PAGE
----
What's your data maturity? Assessment tool benchmarks data practices, suggests next steps
Data.org's free assessment survey measures data practices across 10 areas, including infrastructure, security and strategy.
Government agencies can use a new online tool from data.org called the Data Maturity Assessment to get a baseline understanding of where they are with data and how they could take better advantage of the data they have.
The organization, which focuses on cultivating data science through partnerships and collaboration, released the assessment this month for entities to use at no cost. Users start by answering questions about their agency before spending 12 to 13 minutes answering data-specific questions grouped into three main competencies: purpose, practice and people.
Within those, the assessment measures data practices across 10 areas, including infrastructure, security and strategy. At the end, users see a results page with a benchmark score plus specific resource recommendations from data.org’s Resource Library based on the survey answers. The assessment and library, which launched last month, use a shared taxonomy on the back end and draw from each other through an application programming interface. What’s more, the library resources and guides are labeled for organizations at beginner, intermediate and advanced data stages.
“It is the snapshot that helps you understand in relative terms where you are in your data journey and provides applicable resources about how you may want to invest or prioritize next best steps,” Ginger Zielinskie, chief strategy officer at data.org, said of the assessment tool.
For instance, if the assessment shows that an agency's cybersecurity is lacking and its infrastructure is outdated, it might return resources on how to build a secure data stack and suggest 10 tools or platforms to consider using.
“I can guarantee you that our Data Maturity Assessment cannot currently assess an enterprise, but it’s inputs to help make better decisions,” Zielinskie said.
Additionally, the results page is shareable so employees can pass it along to supervisors or coworkers to get buy-in for data-based projects.
Data.org has published six or seven guides so far and plans to publish one to two a month, said Perry Hewitt, chief marketing officer at the organization. Topics are based on interviews with partners, the website’s search engine referral terms and conference topics.
“We’re trying to present a universe of curated resources -- not to replicate Google or incorporate so much content that it’s overwhelming,” Hewitt said. “We’re trying to organize the content by the problems to be solved, and there’s a lot of tagging and action that goes on in the back end.”
During a webinar about the assessment tool on Feb. 16, Zielinskie said that of the three competencies, people is the hardest one because it takes time, dedication and leadership to bring data scientists and subject-matter experts together, but at the same time partnership is crucial.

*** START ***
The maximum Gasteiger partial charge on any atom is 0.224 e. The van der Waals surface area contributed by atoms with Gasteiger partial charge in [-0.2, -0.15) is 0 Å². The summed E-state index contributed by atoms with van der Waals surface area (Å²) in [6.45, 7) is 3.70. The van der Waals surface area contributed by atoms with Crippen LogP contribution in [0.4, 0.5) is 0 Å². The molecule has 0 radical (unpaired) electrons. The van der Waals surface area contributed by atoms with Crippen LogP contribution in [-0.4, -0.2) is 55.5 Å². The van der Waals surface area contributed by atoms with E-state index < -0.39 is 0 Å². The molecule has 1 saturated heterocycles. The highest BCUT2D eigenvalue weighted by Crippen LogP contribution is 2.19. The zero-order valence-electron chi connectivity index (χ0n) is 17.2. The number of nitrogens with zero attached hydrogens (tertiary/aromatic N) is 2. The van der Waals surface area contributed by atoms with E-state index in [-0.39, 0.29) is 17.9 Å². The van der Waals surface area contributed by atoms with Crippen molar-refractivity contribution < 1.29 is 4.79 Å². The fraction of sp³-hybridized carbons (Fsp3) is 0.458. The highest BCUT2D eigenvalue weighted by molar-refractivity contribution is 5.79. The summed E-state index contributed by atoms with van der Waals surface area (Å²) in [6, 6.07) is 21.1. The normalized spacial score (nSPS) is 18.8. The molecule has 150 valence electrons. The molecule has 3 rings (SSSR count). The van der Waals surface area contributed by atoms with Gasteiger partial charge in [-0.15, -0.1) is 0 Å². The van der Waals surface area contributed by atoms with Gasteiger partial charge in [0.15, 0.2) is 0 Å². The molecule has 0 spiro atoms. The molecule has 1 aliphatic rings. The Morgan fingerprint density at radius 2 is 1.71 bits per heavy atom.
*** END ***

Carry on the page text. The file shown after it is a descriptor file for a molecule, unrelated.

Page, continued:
The purpose component is about making data science part of strategy and program implementation, while practice is about routines and investment prioritization, she added.
Tenille Metti, the vice president of communications at Swipe Out Hunger, a national nonprofit working to end college students’ food insecurity, said during the webinar that the assessment facilitates using data. Since it started 12 years ago, the organization has relied on data, but the tool helped them see room for improvement.
“The language is accessible. You don’t have to be a data scientist to understand what it’s asking,” Metti said. “It really just held a mirror to our data collection process.”
Paul Sorenson, director of the St. Louis Regional Data Alliance (RDA), said his organization runs a data collaborative in which more than 360 members are looking to understand what skills and tools they need to have a data-informed practice focused on racial equity and community well-being. They also share data known as community data, which RDA defines as “organized information about community health and development — including but not limited to data from government, healthcare, and the nonprofit sector — that is used to understand a local situation and plan for action.”
“Regardless of whether you’re working with a small social service organization or a larger local government or a university of varying sizes … the conversation is heating up, but people are on dramatically different pages,” Sorenson said, adding that the assessment can help level the playing field. “One of the things that excites me is how this tool can be used as a common language to help people across organizations and across sectors identify and co-develop how they end up addressing data maturity together.”
Stephanie Kanowitz is a freelance writer based in northern Virginia.